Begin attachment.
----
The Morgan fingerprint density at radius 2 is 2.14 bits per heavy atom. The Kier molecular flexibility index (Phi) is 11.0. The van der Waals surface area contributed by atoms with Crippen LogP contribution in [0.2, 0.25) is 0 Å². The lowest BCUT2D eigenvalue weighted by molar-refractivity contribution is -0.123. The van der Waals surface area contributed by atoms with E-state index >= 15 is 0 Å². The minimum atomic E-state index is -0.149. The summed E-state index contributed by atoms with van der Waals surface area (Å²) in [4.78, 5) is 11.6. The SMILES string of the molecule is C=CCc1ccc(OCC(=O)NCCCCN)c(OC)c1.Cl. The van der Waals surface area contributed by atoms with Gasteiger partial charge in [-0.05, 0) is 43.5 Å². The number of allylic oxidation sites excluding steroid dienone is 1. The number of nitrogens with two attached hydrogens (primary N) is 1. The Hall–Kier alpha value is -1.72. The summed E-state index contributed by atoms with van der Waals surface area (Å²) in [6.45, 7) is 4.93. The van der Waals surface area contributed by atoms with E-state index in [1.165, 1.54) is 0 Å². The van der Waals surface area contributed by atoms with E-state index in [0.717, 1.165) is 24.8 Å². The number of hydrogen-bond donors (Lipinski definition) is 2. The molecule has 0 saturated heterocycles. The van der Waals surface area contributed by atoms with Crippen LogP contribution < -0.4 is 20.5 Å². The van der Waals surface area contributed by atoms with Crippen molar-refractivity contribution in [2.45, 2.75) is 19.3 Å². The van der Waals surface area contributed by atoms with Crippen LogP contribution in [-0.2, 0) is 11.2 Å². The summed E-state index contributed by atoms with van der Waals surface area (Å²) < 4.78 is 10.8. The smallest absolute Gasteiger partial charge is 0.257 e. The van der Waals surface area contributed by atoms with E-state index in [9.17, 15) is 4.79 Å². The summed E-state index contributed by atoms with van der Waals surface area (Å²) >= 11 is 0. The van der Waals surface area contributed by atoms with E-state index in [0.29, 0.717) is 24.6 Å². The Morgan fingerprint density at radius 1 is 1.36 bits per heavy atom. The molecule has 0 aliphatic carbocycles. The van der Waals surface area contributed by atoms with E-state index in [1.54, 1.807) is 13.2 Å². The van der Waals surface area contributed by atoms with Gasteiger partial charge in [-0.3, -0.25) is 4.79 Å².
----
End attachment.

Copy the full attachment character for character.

The Morgan fingerprint density at radius 2 is 2.14 bits per heavy atom. The Kier molecular flexibility index (Phi) is 11.0. The van der Waals surface area contributed by atoms with Crippen LogP contribution in [0.2, 0.25) is 0 Å². The lowest BCUT2D eigenvalue weighted by molar-refractivity contribution is -0.123. The van der Waals surface area contributed by atoms with E-state index >= 15 is 0 Å². The minimum atomic E-state index is -0.149. The summed E-state index contributed by atoms with van der Waals surface area (Å²) in [4.78, 5) is 11.6. The SMILES string of the molecule is C=CCc1ccc(OCC(=O)NCCCCN)c(OC)c1.Cl. The van der Waals surface area contributed by atoms with Gasteiger partial charge in [-0.05, 0) is 43.5 Å². The number of allylic oxidation sites excluding steroid dienone is 1. The number of nitrogens with two attached hydrogens (primary N) is 1. The Hall–Kier alpha value is -1.72. The summed E-state index contributed by atoms with van der Waals surface area (Å²) in [6.45, 7) is 4.93. The van der Waals surface area contributed by atoms with E-state index in [1.165, 1.54) is 0 Å². The van der Waals surface area contributed by atoms with E-state index in [0.717, 1.165) is 24.8 Å². The number of hydrogen-bond donors (Lipinski definition) is 2. The molecule has 0 saturated heterocycles. The van der Waals surface area contributed by atoms with Crippen LogP contribution < -0.4 is 20.5 Å². The van der Waals surface area contributed by atoms with Crippen molar-refractivity contribution in [2.45, 2.75) is 19.3 Å². The van der Waals surface area contributed by atoms with Crippen LogP contribution in [-0.2, 0) is 11.2 Å². The summed E-state index contributed by atoms with van der Waals surface area (Å²) < 4.78 is 10.8. The smallest absolute Gasteiger partial charge is 0.257 e. The van der Waals surface area contributed by atoms with E-state index in [9.17, 15) is 4.79 Å². The summed E-state index contributed by atoms with van der Waals surface area (Å²) >= 11 is 0. The van der Waals surface area contributed by atoms with E-state index in [0.29, 0.717) is 24.6 Å². The Morgan fingerprint density at radius 1 is 1.36 bits per heavy atom. The molecule has 0 aliphatic carbocycles. The van der Waals surface area contributed by atoms with E-state index in [1.54, 1.807) is 13.2 Å². The van der Waals surface area contributed by atoms with Gasteiger partial charge in [-0.3, -0.25) is 4.79 Å².